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Some of the primary
reasons for short circuits in the power system are insulation failures,
contamination of the insulation or mechanical damages to the equipment.
Insulation failures occur primarily due to over voltages in the system caused
by lightning strokes and switching operations. Some other reasons are pollution
(Salt or fog) in the environment and natural ageing process which occurs over
the life span of insulation. The amount of short circuit current is determined
by short circuit power of external grids, internal voltages of synchronous
generators and the system impedances between the fault location and the power sources.
So, the basic step for short circuit calculations is to determine the network
impedance matrices details of which will be discussed in the later sections of
this chapter.The magnitude of these
currents is several times larger than the normal operating currents of the
system and therefore, their presence for even a small span of time is
detrimental to the equipment involved and should be cut off as soon as
possible. The damages caused otherwise are, thermal damages to the equipment,
mechanical damages to the windings and busbars due to high magnetic forces and
injuries to the personnel. For EHV and HV networks, fault clearing time is
around 3 cycles or 50 ms. Medium voltages networks are more flexible with fault
clearing time between 5 to 20 cycles. Since the goal remains not to compromise
the protection of equipment under any circumstances, the calculation of maximum
short circuit currents which the system could confront are of vital importance
and play the ultimate role in designing the protection scheme for the equipment.

Dynamic Voltage Support

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Short circuit faults
in the power system cause sagging in the voltage level. A short circuit at the
medium voltage level causes heavy drops in the voltage levels in the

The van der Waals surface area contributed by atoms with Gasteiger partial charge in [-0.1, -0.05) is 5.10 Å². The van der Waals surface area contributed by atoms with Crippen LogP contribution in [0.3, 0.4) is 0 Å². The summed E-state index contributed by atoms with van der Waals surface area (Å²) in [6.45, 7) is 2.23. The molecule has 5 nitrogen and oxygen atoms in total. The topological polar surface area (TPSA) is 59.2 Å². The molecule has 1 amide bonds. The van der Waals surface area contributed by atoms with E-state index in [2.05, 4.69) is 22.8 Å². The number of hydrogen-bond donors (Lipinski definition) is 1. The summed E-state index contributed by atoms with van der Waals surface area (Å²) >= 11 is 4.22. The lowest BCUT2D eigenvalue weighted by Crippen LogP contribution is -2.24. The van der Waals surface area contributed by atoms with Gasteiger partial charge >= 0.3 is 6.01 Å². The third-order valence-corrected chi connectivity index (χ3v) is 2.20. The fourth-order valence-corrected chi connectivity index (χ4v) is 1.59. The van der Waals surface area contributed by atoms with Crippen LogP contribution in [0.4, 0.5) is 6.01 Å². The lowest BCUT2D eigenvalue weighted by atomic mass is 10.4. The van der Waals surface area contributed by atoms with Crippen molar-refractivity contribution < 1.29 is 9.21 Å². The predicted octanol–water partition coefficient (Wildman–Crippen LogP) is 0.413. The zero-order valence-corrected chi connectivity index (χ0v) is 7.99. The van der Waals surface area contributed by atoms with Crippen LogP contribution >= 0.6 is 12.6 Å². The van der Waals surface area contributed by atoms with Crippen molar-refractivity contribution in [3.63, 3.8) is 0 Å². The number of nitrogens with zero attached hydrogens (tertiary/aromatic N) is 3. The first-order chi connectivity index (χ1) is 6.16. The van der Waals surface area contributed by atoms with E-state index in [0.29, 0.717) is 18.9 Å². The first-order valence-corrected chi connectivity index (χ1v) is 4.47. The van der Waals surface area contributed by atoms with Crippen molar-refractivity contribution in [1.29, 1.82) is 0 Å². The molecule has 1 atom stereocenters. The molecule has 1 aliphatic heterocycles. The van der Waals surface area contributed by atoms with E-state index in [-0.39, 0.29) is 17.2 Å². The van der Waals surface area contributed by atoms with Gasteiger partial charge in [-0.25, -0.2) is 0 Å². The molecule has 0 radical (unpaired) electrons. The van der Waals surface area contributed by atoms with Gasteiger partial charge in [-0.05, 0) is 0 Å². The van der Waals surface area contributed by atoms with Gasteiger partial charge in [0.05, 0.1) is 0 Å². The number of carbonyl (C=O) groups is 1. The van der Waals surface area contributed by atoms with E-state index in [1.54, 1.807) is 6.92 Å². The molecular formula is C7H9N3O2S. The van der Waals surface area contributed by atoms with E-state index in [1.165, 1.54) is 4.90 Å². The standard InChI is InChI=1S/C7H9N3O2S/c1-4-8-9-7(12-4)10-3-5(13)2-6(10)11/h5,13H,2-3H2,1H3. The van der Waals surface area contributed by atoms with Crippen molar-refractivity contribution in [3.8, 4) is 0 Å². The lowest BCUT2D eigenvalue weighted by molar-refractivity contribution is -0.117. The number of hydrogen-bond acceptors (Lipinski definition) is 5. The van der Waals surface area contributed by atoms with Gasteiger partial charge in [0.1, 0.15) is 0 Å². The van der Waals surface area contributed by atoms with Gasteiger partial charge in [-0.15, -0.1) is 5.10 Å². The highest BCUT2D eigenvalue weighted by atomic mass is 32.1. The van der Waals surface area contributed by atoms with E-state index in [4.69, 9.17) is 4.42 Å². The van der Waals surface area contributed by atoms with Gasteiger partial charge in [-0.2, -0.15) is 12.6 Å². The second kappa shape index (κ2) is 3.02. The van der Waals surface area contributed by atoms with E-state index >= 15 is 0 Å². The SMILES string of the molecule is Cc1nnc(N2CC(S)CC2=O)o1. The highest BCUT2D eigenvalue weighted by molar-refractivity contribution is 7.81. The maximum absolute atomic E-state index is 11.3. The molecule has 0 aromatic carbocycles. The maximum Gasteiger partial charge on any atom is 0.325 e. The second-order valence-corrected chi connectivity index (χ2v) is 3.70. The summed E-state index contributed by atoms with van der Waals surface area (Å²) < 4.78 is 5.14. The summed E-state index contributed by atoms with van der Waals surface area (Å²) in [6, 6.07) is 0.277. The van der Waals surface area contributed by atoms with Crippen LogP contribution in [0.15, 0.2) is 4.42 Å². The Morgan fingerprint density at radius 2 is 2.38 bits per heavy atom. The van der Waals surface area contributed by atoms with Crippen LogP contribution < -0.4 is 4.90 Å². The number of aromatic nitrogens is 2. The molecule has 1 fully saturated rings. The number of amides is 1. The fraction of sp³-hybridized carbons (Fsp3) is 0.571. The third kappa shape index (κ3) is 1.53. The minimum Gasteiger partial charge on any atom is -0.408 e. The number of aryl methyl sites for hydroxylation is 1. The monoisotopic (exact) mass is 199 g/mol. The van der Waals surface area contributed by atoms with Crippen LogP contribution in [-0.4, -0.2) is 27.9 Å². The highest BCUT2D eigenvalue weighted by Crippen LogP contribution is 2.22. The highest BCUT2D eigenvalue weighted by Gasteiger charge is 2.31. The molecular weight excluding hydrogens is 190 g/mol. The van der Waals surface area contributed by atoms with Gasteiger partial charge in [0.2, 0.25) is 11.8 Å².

neighborhood but this drop is not prominent at high voltage level especially if
they are connected to a strong grid but a fault at HV or EHV level causes
massive drop of voltages not only high or extra high voltage level but also in
the medium voltage level. Following the fault and voltage dip, distributed
generators have two options:1.    Immediately disconnect
themselves from the network2.    Remain connected with the
network and support the voltage according to national or international norms.Immediate
disconnection of these distributed generators may cause additional stability
problems in an already un-stabilized network and hence the integrity of the
whole network might be at stake. The following flow chart 3 shows the
possible behavior of distributed generators in case of short circuit.

behavior of full

sized converter
interfaced wind power plants in case of fault

remain connected for

fault the


through (FRT)

disconnect themselves

current infeed

no current infeed

adaption of reactive current control



unknown behavior

influence on short
circuit currents and

voltage recovery

no influence

Figure 3.1 Possible scenarios for converter interfaced
wind power plants in case of short circuit. Although the term DG
is used for all types of distributed generation sources, the emphasize lies
mainly on the wind power plants as we are investigating the effects of these power
plants on short circuit current calculations.As the penetration of
these DG is increasing and following the trend, will only grow in future, it is
no longer possible to disconnect them from the network unless required by the
fault ride through procedure. So, the ancillary services of these DG are as
much important as the conventional power plants. With dynamic network support,
these DG have to remain connected with the network and supply the reactive
power to the network according to fault ride through curves to support the
voltage dip and try to stabilize the system. With this reactive power feed in,
the impact of faults can be limited and improved voltage recovery can be
achieved.Since type 4 wind
turbine generators are equipped with full-size converters, they have the
capability to inject the reactive current in the network. Their first job is to
remain connected with the network during fault, also called fault ride-through
(FRT), injecting the reactive power in the next phase. The time span of their